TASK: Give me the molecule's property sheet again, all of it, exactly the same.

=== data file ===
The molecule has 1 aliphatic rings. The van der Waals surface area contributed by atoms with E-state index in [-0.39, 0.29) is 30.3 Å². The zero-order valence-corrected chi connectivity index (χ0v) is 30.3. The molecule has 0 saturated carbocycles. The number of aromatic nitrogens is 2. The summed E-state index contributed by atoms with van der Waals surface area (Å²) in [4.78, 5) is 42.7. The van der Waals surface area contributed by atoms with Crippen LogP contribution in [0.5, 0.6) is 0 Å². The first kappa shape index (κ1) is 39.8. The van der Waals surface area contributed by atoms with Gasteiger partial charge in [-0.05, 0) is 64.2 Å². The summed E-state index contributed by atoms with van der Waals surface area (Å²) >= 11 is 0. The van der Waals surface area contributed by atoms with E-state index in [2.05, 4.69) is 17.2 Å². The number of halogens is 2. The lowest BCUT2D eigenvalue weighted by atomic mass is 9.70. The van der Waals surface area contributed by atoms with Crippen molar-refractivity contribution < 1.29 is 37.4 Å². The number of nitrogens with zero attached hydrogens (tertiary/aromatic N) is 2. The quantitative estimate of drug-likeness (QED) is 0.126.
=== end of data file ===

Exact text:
The molecule has 1 aliphatic rings. The van der Waals surface area contributed by atoms with E-state index in [-0.39, 0.29) is 30.3 Å². The zero-order valence-corrected chi connectivity index (χ0v) is 30.3. The molecule has 0 saturated carbocycles. The number of aromatic nitrogens is 2. The summed E-state index contributed by atoms with van der Waals surface area (Å²) in [4.78, 5) is 42.7. The van der Waals surface area contributed by atoms with Crippen LogP contribution in [0.5, 0.6) is 0 Å². The first kappa shape index (κ1) is 39.8. The van der Waals surface area contributed by atoms with Gasteiger partial charge in [-0.05, 0) is 64.2 Å². The summed E-state index contributed by atoms with van der Waals surface area (Å²) >= 11 is 0. The van der Waals surface area contributed by atoms with E-state index in [2.05, 4.69) is 17.2 Å². The number of halogens is 2. The lowest BCUT2D eigenvalue weighted by atomic mass is 9.70. The van der Waals surface area contributed by atoms with Crippen molar-refractivity contribution < 1.29 is 37.4 Å². The number of nitrogens with zero attached hydrogens (tertiary/aromatic N) is 2. The quantitative estimate of drug-likeness (QED) is 0.126.